Three of my closest friends are in AA.
Our relationship began when I visited the editor of a local paper. I wanted to place an ad in his paper for our church.
He and I became friends. We coached Little League on the Boston common for seven years. I discovered he was in “recovery.” My introduction to “the program” had begun.
Soon after our first visit, he wanted to start a men’s discussion group.
Alcoholics Anonymous believes in the idea of “god” as a higher power and a god “of our own understanding.”
He wanted our gathering to know and understand the one God, as the God of love and power, who revealed himself on earth in the man Jesus Christ.
Our men’s breakfast group grew. Many came and went. Some remained for our 10 years of weekly meetings. Local and national Baptist clergy and laymen attended the breakfast. He spoke in our church and at other meetings.
My friend developed cancer and passed away at home watching a Sox game. However, he left me a legacy: three close Christian friends.
These three friends and I have all known each other since 1995. We have helped each other through divorce, family deaths, “slips” in AA and financial difficulties. Our openness has grown in trust and transparency.
I could wish that you knew my three friends. I hope you have three close, trusted friends like me.
At one of our particularly honest meetings, we spoke of the tragic things that had happened in our lives. They included divorce, business betrayal and many others. Several mentioned being molested as children.
I decided to speak. With no fear of rejection or judgment, I described my molestation as a child by a church staff person. I had never experienced this kind of openness. I had never been taught or known that it was OK for a man to share his weaknesses and feelings.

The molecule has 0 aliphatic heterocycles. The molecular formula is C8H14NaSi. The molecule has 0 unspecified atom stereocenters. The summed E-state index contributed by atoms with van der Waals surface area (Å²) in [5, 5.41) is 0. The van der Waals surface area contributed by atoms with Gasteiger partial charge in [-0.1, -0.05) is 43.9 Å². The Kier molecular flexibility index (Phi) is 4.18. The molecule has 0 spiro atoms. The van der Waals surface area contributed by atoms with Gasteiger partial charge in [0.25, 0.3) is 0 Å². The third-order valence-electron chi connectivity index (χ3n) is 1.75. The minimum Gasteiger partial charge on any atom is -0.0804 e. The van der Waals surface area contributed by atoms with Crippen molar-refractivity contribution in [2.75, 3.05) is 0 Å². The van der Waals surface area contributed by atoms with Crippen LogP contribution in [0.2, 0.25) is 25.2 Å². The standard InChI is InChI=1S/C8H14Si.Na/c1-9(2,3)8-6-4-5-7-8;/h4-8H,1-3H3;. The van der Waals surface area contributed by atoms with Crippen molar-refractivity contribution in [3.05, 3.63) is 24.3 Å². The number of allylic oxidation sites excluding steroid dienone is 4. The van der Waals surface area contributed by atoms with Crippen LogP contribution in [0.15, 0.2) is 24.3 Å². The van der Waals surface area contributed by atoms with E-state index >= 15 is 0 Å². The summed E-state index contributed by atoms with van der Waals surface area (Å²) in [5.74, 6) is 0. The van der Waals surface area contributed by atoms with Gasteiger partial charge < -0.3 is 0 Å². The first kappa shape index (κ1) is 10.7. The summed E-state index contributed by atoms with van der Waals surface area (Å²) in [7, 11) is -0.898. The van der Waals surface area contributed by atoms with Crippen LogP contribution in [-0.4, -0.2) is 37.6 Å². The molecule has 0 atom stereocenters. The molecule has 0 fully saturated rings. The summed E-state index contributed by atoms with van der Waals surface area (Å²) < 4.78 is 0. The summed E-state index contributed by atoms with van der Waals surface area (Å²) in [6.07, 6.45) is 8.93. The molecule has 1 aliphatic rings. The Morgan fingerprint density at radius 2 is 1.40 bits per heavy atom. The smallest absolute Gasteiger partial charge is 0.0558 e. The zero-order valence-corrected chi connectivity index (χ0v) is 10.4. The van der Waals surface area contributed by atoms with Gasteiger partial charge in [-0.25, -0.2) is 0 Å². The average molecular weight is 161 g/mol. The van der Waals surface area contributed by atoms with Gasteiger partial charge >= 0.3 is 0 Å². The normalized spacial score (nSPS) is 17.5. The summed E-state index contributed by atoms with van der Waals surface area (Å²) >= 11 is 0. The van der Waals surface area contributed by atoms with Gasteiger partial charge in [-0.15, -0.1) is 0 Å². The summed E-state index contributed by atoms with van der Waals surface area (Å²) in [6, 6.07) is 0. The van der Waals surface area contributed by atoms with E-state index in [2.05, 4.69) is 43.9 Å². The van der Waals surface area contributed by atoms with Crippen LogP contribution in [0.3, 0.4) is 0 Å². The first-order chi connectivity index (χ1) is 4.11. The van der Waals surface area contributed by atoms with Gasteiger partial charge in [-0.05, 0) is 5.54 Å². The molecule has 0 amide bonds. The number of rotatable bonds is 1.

All listened, then the next guy shared. What a relief I felt. The inner peace of revealing a long-held secret was liberating. This group of men helped me grow as a man, husband, father and pastor.
My friendship with believers and those outside the faith was affected by this group. It has also caused me to unashamedly and discreetly share my fears, faults and failures with friends and church members who might not be used to speaking so frankly. Maybe it could help them to face themselves and grow in our Lord.
Some years ago, I attended a New England-wide Baptist student conference. One of the speakers commented that we are all “hypocrites under reconstruction.” I took it to mean renewal in Christ or sanctification.
As Christians, we are being conformed to the image of his Son. In other words, we are recovering sinners: “I once was lost but now am found.”
Christians still sin and battle “the flesh,” our old nature. Perhaps we are not all recovering alcoholics, but we do battle our personal temptations and dark, daily thoughts.
What unifies Christians and those in 12-step programs is a trust in God who would free us from personal bondage. Let us see our own plight, remove the log from our own eyes and assist other strugglers on the way.
Are you sharing yourself, your whole self, with those you trust and love?
If so, wonderful.
If not, begin slowly. Open your life. Share a deeper, personal prayer request. Take the first step. We need others, and they need us.
A chaplain friend commented on coping with personal tragedy. He said, “Healing starts when the talking begins.”
Christians, start talking. Heal and be healed.
David Draper pastors Beacon Hill Baptist Church in Boston.